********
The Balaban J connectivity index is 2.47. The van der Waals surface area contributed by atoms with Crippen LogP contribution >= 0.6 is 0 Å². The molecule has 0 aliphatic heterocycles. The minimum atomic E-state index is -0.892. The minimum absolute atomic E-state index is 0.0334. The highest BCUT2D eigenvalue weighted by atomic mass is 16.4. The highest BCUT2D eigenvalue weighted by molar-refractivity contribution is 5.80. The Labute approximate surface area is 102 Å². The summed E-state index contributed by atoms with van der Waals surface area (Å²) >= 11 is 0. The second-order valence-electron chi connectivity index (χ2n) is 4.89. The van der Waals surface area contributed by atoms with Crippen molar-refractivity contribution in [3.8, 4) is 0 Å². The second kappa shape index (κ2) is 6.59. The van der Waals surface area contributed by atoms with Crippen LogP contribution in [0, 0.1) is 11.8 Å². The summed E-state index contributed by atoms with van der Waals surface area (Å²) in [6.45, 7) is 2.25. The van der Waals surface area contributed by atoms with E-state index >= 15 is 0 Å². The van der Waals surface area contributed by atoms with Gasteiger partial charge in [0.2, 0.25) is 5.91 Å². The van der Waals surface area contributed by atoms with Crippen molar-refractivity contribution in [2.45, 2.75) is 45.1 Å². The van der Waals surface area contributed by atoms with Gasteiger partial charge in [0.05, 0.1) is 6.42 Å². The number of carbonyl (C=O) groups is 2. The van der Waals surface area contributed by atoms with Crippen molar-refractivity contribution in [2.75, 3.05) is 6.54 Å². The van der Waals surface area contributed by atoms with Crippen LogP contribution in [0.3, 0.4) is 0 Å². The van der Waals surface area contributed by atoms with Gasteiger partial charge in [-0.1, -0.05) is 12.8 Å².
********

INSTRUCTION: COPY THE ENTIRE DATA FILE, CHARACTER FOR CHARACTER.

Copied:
The Balaban J connectivity index is 2.47. The van der Waals surface area contributed by atoms with Crippen LogP contribution >= 0.6 is 0 Å². The molecule has 0 aliphatic heterocycles. The minimum atomic E-state index is -0.892. The minimum absolute atomic E-state index is 0.0334. The highest BCUT2D eigenvalue weighted by atomic mass is 16.4. The highest BCUT2D eigenvalue weighted by molar-refractivity contribution is 5.80. The Labute approximate surface area is 102 Å². The summed E-state index contributed by atoms with van der Waals surface area (Å²) >= 11 is 0. The second-order valence-electron chi connectivity index (χ2n) is 4.89. The van der Waals surface area contributed by atoms with Crippen molar-refractivity contribution in [3.8, 4) is 0 Å². The second kappa shape index (κ2) is 6.59. The van der Waals surface area contributed by atoms with Crippen LogP contribution in [0, 0.1) is 11.8 Å². The summed E-state index contributed by atoms with van der Waals surface area (Å²) in [6.45, 7) is 2.25. The van der Waals surface area contributed by atoms with E-state index >= 15 is 0 Å². The van der Waals surface area contributed by atoms with Gasteiger partial charge in [0.2, 0.25) is 5.91 Å². The van der Waals surface area contributed by atoms with Crippen molar-refractivity contribution in [2.45, 2.75) is 45.1 Å². The van der Waals surface area contributed by atoms with Gasteiger partial charge in [0.05, 0.1) is 6.42 Å². The number of carbonyl (C=O) groups is 2. The van der Waals surface area contributed by atoms with Crippen molar-refractivity contribution in [2.75, 3.05) is 6.54 Å². The van der Waals surface area contributed by atoms with Crippen LogP contribution in [0.3, 0.4) is 0 Å². The van der Waals surface area contributed by atoms with Gasteiger partial charge in [-0.1, -0.05) is 12.8 Å².